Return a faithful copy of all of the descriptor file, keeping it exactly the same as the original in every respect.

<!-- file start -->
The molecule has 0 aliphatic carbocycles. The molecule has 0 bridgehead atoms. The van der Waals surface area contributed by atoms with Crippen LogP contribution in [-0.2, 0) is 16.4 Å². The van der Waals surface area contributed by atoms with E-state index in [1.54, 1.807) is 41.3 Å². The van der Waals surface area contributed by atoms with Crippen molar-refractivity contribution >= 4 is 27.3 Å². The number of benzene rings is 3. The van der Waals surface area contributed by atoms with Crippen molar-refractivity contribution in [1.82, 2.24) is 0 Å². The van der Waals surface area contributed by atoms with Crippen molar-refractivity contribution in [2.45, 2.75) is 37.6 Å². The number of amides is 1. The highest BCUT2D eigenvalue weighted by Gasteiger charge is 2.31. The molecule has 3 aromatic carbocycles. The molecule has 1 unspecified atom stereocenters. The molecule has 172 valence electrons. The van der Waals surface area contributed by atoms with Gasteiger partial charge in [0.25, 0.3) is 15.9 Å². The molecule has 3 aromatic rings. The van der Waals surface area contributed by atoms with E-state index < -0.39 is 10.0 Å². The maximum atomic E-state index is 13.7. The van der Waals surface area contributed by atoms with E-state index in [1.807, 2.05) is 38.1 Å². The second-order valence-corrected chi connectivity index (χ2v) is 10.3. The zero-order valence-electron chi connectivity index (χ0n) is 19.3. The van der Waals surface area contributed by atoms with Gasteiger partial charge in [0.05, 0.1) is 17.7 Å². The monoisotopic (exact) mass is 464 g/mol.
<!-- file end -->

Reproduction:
The molecule has 0 aliphatic carbocycles. The molecule has 0 bridgehead atoms. The van der Waals surface area contributed by atoms with Crippen LogP contribution in [-0.2, 0) is 16.4 Å². The van der Waals surface area contributed by atoms with E-state index in [1.54, 1.807) is 41.3 Å². The van der Waals surface area contributed by atoms with Crippen molar-refractivity contribution >= 4 is 27.3 Å². The number of benzene rings is 3. The van der Waals surface area contributed by atoms with Crippen molar-refractivity contribution in [1.82, 2.24) is 0 Å². The van der Waals surface area contributed by atoms with Crippen molar-refractivity contribution in [2.45, 2.75) is 37.6 Å². The number of amides is 1. The highest BCUT2D eigenvalue weighted by Gasteiger charge is 2.31. The molecule has 3 aromatic carbocycles. The molecule has 1 unspecified atom stereocenters. The molecule has 172 valence electrons. The van der Waals surface area contributed by atoms with Gasteiger partial charge in [0.25, 0.3) is 15.9 Å². The molecule has 3 aromatic rings. The van der Waals surface area contributed by atoms with E-state index < -0.39 is 10.0 Å². The maximum atomic E-state index is 13.7. The van der Waals surface area contributed by atoms with E-state index in [1.807, 2.05) is 38.1 Å². The second-order valence-corrected chi connectivity index (χ2v) is 10.3. The zero-order valence-electron chi connectivity index (χ0n) is 19.3. The van der Waals surface area contributed by atoms with Gasteiger partial charge in [0.05, 0.1) is 17.7 Å². The monoisotopic (exact) mass is 464 g/mol.